The Architecture of Cloud Computing

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The shift from traditional on-premise system models to the cloud has gained momentum over the years, a trend that only continues to surge forward. And when it comes to this internet-based storage model, generally the first topic that comes to mind is the general architecture of cloud computing.

It’s helpful to first divide cloud computing architecture into two sections: The front end and the back end. These sections connect to each other through an internet network, with the front end being the computer user and the back end being the “cloud.”

  • Front End: While not all cloud computing solutions have an identical interface, this section includes the computer network and application used to access the cloud.
  • Back End: This includes the servers, computers and data systems that actually generate the cloud.

How Does Cloud Computing Work?

In a cloud computing environment, there is a momentous shift in onboarding and maintenance workload. In the cloud, local computers no longer take the intensive role of running their own applications. Instead, the network of computers that make up the cloud handle the heavy lifting.

All the local computer has to do is be able to run the cloud’s interface software, which is often as simple as a Web browser. The cloud network takes care of the rest.

For consumers, Google and Netflix might be common services you think of when you hear of cloud computing. But there is an entirely different “cloud” when it comes to the business world. Here are three main categories of cloud-based solutions:

  • Software as a Service (SaaS): Businesses subscribe to an application they access over the Internet
  • Platform as a Service (PaaS): Businesses can create their own custom applications for use by everyone in the organization.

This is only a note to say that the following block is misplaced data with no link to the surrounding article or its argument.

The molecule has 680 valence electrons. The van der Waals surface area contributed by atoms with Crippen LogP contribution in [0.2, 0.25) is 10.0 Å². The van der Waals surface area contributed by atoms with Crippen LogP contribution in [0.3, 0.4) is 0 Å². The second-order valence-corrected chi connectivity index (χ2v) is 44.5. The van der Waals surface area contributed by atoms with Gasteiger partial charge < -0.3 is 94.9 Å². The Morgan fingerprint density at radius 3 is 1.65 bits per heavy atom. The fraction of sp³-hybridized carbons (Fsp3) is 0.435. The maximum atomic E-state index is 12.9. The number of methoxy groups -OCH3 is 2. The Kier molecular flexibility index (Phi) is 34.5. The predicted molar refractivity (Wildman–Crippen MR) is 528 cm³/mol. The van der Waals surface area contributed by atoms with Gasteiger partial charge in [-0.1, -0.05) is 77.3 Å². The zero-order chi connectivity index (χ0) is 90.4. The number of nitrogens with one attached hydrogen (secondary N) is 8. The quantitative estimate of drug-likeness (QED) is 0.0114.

• Infrastructure as a Service (IaaS): Big players like Amazon, Rackspace and Google provide a backbone that can be “rented out” by other companies.

Storing Data in the Cloud

There are hundreds of different ways data can be stored within cloud computing systems, some with a very distinct focus – such as e-mail messages, photos, etc. – and others that store all different types of digital data.

A cloud storage system requires at least one server connected to the Internet to retrieve the data. A user transmits files over the Web to the server, which then catalogues the data. When the user needs to retrieve the data, they simply access it through a Web-based interface. The server then either transfers the information back to the user or permits the user to access and edit the information on the server.

This makes up the basic architecture of cloud computing.

Redundancy: It Can be a Good Thing

Most cloud computing systems rely on numerous servers, largely to compensate for repair or maintenance needs. Consequently, a users’ same information is stored across multiple machines. This term is referred to as redundancy.

Without the redundancy component of cloud computing architecture, providers would not be able to guarantee that their customers can reach their data at any time. This is why it is important to choose a capable provider with both experience and integrity.

Serving Maryland, New York, Washington, D.C. and other states all around the country, Nuage is a cloud provider with decades of experience implementing ERP systems.

Nuage enables a number of cloud platforms, one being NetSuite, which is used by thousands of organizations worldwide. To learn more, take a look at our NetSuite overview.


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